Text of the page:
This research line is set up to guarantee that the scale-related research lines 1-3 truly get connected, which is necessary for creating breakthroughs.

In this research line, we are developing new ideas to realize the bridging of length and time scales, and new computer codes will be constructed to implement these ideas. In Fusion research such bridging of length and time scales is absolutely necessary, since in the ITER Tokamak reactor that is presently under construction a real-time prediction of the plasma behavior will be necessary in order to control the plasma ‘on-the-fly’. Much progress in this direction has recently been made in a collaboration between DIFFER and Mechanical Engineering, where in a two-step method information is distilled from kinetic codes and fed into a fast code called RAPTOR (RApid Plasma Transport simulatOR).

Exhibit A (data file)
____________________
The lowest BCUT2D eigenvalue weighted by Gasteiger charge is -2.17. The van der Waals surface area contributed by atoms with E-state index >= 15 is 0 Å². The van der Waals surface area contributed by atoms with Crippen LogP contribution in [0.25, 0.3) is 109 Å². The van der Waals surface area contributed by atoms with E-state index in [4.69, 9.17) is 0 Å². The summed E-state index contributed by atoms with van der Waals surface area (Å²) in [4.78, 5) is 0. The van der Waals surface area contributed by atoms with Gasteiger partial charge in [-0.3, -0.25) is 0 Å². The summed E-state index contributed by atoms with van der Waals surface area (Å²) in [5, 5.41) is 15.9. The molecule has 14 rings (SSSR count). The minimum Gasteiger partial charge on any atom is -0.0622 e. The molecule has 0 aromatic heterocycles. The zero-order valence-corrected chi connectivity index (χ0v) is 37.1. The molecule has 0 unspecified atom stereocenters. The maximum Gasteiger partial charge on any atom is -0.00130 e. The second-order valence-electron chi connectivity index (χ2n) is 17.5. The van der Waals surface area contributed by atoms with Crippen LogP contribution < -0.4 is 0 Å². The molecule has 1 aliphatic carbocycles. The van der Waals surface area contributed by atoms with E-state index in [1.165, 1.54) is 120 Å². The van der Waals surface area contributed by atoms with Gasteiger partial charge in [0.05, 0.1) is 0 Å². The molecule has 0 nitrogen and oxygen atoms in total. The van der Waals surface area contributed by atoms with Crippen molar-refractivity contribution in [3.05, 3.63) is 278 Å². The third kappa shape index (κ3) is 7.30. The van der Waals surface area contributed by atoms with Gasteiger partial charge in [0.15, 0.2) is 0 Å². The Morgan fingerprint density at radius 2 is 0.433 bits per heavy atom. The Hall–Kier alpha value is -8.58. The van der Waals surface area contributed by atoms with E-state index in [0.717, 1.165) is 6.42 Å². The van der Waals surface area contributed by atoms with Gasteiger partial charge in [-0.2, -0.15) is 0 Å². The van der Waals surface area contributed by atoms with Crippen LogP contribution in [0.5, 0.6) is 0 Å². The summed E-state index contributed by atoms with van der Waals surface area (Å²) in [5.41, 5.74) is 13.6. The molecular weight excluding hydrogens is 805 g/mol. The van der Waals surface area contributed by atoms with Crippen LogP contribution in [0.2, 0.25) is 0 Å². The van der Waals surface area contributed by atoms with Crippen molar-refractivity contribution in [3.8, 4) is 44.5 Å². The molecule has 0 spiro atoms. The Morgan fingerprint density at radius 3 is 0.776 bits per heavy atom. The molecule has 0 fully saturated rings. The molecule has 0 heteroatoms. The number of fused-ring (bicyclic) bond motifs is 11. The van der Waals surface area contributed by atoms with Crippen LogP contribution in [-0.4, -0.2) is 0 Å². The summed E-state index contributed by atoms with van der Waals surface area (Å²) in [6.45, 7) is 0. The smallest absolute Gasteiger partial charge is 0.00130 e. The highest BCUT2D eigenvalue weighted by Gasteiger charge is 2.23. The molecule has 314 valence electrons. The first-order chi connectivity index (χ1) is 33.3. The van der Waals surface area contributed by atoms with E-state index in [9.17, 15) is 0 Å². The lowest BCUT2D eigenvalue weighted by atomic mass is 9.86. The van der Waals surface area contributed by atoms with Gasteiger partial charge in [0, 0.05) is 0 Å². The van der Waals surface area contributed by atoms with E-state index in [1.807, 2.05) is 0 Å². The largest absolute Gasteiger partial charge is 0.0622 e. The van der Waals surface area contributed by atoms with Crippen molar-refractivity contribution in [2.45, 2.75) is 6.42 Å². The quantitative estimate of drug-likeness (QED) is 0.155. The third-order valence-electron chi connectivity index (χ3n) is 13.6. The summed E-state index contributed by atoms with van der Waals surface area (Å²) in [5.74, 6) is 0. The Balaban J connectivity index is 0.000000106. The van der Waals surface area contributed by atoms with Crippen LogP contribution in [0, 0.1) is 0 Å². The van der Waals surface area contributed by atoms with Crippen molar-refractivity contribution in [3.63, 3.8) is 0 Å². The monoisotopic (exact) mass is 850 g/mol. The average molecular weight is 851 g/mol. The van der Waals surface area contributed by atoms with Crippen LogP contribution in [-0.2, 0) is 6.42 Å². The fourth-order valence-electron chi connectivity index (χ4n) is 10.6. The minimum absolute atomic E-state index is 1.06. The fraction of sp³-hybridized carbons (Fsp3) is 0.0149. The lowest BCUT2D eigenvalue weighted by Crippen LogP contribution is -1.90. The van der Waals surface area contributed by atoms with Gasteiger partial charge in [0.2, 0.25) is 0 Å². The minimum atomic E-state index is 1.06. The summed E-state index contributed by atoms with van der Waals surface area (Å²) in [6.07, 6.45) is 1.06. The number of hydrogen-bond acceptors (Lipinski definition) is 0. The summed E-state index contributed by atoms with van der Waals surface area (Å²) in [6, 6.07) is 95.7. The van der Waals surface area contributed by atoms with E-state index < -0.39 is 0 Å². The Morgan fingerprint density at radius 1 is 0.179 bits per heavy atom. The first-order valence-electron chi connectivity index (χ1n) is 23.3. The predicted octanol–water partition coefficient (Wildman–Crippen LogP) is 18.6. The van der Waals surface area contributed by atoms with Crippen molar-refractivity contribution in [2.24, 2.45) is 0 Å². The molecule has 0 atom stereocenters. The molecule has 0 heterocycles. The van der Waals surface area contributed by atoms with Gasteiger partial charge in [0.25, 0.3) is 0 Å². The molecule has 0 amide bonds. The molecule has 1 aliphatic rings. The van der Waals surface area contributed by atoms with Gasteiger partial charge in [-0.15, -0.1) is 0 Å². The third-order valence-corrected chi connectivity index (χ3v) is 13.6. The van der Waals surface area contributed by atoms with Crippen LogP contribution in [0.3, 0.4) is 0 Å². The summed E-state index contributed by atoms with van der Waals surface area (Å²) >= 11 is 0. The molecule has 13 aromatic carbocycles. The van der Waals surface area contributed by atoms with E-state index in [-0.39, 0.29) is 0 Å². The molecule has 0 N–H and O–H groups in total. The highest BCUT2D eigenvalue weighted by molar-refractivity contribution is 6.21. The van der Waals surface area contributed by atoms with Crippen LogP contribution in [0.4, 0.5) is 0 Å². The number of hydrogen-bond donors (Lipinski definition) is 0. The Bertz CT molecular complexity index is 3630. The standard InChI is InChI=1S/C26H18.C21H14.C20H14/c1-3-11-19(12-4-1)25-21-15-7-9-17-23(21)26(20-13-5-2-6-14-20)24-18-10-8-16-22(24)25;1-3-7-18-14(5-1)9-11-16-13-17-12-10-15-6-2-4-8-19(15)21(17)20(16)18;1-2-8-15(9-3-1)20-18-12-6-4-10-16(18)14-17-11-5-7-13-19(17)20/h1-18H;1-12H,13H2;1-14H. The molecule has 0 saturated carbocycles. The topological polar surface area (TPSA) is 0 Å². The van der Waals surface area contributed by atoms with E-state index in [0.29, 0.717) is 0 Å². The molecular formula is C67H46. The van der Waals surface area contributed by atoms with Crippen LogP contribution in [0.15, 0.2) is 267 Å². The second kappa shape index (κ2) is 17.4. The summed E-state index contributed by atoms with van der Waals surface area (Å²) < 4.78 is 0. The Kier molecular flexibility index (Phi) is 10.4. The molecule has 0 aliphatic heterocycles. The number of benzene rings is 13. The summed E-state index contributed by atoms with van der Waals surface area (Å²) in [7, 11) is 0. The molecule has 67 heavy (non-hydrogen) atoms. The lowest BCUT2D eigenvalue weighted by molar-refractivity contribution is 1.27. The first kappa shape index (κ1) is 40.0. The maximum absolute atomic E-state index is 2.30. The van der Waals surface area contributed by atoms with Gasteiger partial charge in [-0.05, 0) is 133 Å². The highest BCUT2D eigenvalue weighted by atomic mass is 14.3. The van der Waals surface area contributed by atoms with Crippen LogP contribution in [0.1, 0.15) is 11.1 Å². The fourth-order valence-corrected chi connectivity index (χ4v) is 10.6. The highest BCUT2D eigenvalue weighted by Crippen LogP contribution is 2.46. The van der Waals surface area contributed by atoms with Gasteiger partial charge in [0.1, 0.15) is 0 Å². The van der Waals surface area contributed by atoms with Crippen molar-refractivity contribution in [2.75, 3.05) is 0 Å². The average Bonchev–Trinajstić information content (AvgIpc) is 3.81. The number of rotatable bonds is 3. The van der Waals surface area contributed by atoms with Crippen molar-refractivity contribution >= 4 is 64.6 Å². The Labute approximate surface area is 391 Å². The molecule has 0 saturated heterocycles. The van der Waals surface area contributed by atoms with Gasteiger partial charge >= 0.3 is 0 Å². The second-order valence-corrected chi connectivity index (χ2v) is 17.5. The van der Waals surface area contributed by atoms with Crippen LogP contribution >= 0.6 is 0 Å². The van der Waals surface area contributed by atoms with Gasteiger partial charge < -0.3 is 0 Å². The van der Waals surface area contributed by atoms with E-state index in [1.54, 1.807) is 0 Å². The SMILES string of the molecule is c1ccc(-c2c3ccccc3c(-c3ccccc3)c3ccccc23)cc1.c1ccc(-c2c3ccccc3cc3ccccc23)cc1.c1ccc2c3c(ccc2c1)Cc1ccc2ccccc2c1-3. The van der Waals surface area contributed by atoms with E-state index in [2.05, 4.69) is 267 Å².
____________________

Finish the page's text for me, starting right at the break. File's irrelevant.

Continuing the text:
Research that also fits in this research line encompasses:

  1. coarse-graining methods in MD simulations, such as ‘united-atom’ models,
  2. the momentum method in combination with adaptive finite-element methods to solve kinetic equations,
  3. mesoscale simulation techniques in combination with a macroscale continuum approaches as used in the description of multiphase and multicomponent systems (DPD), and
  4. upscaling of the (multiphase) creeping flow in porous media to continuum (Darcy) scales.